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Wild viral video shows how Icelanders bake bread underground: 'The most popular way'

Using this geothermal warmth, it takes about 24 hours to bake bread, but just 10 minutes to hard boil an egg.

Bake bread

Most of us got really into baking bread in lockdown, but probably not quite this into it. 

As a viral video shows, Icelandic people have a unique method of baking bread — by putting it in the ground.

The clip, shared by food company Icelandic Provisions (@icelandicprovisions), shows people in the Icelandic town of Laugarvatn using geothermal heat from the soil to bake a loaf of bread. The Reel has exploded on Instagram, gathering over 8.2 million views.

"New hot springs are discovered around this lake shore every week," a voiceover explains in the video. "They produce water that's 100 degrees Celsius."

One hundred degrees Celcius is 212 degrees Fahrenheit, which, with time, is plenty hot enough to bake bread.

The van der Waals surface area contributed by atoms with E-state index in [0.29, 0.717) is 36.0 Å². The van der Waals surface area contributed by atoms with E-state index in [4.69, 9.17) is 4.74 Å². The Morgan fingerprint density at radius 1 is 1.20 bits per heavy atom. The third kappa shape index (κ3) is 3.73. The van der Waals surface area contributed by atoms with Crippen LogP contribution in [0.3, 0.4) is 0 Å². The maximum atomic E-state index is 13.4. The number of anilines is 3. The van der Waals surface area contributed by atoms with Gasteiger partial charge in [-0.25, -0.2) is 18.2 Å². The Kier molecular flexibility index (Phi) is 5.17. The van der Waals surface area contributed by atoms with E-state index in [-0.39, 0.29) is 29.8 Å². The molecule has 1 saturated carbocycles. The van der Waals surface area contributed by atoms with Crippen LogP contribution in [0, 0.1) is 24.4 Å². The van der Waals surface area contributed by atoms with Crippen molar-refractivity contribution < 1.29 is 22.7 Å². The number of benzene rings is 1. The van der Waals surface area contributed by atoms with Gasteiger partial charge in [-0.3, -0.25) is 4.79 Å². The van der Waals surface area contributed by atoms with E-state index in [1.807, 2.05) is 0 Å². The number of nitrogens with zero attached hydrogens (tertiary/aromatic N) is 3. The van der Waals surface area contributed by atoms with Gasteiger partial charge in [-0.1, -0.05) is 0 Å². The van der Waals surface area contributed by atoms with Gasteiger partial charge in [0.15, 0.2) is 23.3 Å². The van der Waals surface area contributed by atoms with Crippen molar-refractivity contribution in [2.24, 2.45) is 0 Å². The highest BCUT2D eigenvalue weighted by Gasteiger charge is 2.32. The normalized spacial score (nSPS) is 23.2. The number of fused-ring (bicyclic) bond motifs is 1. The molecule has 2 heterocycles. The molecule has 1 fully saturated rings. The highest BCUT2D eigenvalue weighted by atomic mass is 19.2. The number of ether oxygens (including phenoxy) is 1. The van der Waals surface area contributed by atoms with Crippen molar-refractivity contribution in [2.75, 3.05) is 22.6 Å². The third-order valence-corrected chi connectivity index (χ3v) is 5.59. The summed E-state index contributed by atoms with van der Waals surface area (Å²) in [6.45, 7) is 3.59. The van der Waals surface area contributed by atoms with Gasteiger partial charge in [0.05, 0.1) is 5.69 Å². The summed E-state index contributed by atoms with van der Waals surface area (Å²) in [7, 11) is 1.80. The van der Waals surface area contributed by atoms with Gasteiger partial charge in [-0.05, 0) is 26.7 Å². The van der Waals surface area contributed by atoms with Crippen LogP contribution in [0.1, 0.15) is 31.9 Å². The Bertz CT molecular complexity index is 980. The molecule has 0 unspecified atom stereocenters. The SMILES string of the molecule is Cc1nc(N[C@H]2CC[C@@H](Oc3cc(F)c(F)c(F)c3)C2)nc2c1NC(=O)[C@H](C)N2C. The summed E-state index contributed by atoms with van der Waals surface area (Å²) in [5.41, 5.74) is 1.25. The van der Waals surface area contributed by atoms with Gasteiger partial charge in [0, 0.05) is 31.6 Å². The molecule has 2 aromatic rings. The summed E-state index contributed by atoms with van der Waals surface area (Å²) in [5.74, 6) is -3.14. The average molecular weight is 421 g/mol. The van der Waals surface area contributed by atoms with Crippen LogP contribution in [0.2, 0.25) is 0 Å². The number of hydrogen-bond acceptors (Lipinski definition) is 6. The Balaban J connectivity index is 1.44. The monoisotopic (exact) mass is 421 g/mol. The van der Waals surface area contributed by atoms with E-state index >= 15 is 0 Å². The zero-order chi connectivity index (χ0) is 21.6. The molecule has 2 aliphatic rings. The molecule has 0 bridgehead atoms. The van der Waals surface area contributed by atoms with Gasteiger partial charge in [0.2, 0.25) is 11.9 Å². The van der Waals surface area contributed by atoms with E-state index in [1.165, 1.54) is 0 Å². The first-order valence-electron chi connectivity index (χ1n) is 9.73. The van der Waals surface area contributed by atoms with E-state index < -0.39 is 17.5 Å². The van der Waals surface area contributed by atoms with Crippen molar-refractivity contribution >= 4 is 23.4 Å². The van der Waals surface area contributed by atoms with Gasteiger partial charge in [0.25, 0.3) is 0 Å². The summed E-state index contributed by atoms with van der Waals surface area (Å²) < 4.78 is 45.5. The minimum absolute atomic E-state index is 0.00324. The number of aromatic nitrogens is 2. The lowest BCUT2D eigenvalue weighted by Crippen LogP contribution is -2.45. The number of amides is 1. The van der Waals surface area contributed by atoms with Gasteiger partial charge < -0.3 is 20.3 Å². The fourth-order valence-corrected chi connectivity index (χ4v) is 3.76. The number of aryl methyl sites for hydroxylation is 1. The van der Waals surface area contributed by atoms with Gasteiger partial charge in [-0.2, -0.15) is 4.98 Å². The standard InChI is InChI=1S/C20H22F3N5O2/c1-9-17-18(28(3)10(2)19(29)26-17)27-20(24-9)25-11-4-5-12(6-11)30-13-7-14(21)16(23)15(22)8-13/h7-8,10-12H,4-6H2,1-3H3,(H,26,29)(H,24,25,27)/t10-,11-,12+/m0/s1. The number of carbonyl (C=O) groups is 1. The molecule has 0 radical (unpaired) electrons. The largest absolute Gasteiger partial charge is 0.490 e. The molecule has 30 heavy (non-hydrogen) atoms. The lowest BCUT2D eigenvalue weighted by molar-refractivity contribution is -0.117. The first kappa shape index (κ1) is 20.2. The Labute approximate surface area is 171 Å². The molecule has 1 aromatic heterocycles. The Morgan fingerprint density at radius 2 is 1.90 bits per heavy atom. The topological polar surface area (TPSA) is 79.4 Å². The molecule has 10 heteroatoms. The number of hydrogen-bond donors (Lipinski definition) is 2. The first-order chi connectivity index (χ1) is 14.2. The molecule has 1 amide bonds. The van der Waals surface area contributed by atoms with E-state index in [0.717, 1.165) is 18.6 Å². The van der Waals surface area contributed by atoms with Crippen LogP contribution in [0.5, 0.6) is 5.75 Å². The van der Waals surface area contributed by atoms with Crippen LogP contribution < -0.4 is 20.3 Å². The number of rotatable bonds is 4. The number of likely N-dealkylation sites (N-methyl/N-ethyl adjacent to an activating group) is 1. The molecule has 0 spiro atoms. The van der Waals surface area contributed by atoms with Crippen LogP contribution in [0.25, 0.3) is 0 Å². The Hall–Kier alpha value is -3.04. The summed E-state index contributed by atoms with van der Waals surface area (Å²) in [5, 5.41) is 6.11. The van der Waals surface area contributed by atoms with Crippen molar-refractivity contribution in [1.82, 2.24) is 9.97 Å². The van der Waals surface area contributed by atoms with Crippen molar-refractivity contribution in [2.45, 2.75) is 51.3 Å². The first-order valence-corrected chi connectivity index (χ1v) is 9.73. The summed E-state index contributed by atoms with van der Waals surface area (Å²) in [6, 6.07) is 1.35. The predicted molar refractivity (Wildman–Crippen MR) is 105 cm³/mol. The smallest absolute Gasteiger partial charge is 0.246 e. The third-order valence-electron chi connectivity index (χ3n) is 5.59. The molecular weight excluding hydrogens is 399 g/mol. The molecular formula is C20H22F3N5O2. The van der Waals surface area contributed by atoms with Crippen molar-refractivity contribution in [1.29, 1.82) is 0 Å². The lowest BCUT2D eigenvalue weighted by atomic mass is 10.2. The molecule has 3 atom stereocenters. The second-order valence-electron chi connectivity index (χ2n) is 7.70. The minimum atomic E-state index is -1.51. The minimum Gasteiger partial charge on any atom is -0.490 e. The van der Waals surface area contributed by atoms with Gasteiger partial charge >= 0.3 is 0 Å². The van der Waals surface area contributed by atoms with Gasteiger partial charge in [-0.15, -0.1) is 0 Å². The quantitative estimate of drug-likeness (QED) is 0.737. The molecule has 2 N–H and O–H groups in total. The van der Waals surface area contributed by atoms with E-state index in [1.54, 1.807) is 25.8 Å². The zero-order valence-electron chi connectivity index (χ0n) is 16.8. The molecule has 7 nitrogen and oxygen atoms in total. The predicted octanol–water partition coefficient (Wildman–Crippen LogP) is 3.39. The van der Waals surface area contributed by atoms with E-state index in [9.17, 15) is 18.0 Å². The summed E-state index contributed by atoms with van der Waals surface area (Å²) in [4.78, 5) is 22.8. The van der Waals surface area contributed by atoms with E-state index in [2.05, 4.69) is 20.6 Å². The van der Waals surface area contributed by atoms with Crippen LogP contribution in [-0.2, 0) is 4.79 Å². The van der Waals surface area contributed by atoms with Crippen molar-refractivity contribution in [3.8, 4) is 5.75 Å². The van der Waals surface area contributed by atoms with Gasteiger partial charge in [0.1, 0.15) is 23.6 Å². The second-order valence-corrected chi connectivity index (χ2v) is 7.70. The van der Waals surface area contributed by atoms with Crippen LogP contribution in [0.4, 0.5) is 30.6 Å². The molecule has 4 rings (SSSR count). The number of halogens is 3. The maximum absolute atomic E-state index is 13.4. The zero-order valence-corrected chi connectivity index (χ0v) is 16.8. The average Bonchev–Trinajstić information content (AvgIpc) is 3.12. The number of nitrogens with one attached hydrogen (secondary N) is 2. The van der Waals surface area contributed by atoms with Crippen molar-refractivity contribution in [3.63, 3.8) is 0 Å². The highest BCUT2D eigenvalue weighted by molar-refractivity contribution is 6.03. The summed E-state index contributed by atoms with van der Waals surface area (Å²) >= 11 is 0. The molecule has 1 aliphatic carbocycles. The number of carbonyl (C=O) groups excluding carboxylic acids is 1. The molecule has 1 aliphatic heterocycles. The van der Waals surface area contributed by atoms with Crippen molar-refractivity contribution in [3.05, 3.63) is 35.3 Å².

The video shows a person digging a hole into the dark sand surrounding the lake shore. They then place the dough in a pot and wrap it in plastic to protect it from the dirt and water before putting it into the ground so the heat from the hot springs can start baking the bread.

Using this geothermal warmth, it takes about 24 hours to bake bread but just 10 minutes to hardboil an egg. Locals will cook cakes and stews using this method — which is at least 100 years old — each and every day. 

Using natural sources of heat to bake saves the need to generate energy or use dirty fuel sources to cook food. Plus, it's an excellent way to live off the land and stay in tune with nature.

"The most popular way to eat [rye bread] in Iceland is with tons of butter, fresh Arctic char from the lake, and an egg," concludes the voiceover. 

People in the comments were wowed by the traditional practice, with one Instagram user joking: "God gave this for the cold climate."

Another was already thinking of other foodstuffs you could cook using the geothermal method, writing: "I would love to try it with salmon."

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